So Why Was The Beggar There?
Why do the temple authorities permit this to happen every day at the Church Gate? The beggar wouldn’t sit there every day unless…he was making money.
What this shows to me is that the “church goers” had a heart for those less fortunate. Not all the attendees were going for the “beauty experience”; they were going to worship God. No one said the beggar was there by the temple (the visible dwelling place of God) because he hoped to be healed in his proximity to God.
Was this Beggar hoping for a miracle or is he looking for help from man?
“So when he (the “beggar”) saw Peter and John about to go into the temple, he asked them to give him a gift. And Peter directed his gaze intently at him, and so did John and said, Look at us! And [the man] paid attention to them, expecting that he was going to get something from them” (Acts 3:3-5 AMP).
Based alone on the above verses, it’s clear to me… the man was looking for a “hand-out” and not a “hand-up”. He was begging for monetary relief.
Are we like this crippled beggar? We come close to God, but look to man for help? We come close to God, but look for temporary relief for what is really ailing us?
You might be thinking, “I’m not crippled, a beggar either.” Maybe not physically crippled, but maybe crippled from brokenness or strife in your life over the years from all types reasons.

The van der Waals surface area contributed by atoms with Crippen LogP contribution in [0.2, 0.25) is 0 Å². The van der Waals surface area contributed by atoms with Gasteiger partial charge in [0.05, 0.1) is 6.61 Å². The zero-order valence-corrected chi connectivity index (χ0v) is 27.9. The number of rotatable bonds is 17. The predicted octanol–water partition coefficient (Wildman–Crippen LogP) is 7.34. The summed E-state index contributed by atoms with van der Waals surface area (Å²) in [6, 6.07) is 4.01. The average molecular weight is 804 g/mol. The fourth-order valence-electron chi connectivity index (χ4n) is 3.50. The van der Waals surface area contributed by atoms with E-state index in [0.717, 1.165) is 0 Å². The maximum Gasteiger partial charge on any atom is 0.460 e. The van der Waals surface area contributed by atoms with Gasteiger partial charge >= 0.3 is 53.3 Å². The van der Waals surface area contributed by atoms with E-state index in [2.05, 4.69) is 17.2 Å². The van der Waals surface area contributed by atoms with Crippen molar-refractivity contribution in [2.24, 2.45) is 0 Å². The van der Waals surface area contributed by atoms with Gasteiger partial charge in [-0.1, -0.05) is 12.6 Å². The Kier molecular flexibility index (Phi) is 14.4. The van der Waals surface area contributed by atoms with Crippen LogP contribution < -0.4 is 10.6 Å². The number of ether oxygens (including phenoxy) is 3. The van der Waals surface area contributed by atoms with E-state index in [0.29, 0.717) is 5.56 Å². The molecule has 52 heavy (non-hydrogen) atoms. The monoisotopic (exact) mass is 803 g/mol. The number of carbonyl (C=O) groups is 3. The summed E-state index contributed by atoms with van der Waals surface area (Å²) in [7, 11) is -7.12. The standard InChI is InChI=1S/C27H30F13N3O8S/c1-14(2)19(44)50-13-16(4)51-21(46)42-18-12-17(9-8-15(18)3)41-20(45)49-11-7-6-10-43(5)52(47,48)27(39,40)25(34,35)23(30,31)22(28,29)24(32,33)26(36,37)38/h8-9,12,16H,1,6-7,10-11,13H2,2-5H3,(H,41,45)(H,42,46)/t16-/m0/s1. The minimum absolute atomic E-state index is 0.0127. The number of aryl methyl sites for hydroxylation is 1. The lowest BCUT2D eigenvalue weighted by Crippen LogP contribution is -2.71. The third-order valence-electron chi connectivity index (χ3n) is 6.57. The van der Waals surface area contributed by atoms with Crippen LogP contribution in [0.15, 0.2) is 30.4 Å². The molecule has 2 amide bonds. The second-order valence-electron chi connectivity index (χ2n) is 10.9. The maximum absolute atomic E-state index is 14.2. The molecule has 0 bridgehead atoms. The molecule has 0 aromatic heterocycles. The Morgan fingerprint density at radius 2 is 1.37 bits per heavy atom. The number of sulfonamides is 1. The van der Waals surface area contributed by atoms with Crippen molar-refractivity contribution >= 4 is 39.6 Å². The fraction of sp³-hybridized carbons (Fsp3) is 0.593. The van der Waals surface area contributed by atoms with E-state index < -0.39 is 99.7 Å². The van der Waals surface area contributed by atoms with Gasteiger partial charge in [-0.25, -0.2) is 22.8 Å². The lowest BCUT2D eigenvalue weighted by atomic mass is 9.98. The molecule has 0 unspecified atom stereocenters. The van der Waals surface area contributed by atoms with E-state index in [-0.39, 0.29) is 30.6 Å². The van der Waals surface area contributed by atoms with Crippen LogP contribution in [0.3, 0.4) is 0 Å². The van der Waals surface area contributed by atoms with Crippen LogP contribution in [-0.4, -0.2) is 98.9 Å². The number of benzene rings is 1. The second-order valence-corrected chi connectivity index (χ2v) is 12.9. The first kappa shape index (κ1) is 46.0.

Mary Lowry and Buddy Greene wrote the lyrics to a great Bill & Gloria Gaither song that was popular in the 70’s:
Something beautiful, something good
All my confusion He understood
All I had to offer Him was brokenness and strife
But He made something beautiful of my life.
NOTICE ALL THE DISCUSSION ABOUT WHO IS LOOKING AT WHAT AT THE GATE CALLED “BEAUTIFUL”:
(VERSE 4) “And Peter, fastening his eyes upon him (the “beggar”) with John, said, LOOK ON US” (KJV).
Verse 4 tells us that Peter and John looked, gazed intently, fixed their eyes, looked “straight at the beggar”. Then Peter told the crippled man to look at them. Was Peter suggesting that the beggar should look back at them…to receive a healing? Did the beggar expect to get something in return for all this eye contact?
“YES”. (See verse 5): “And [the man] paid attention to them, expecting that he was going to get something from them.” Peter wanted to have this man’s undivided attention!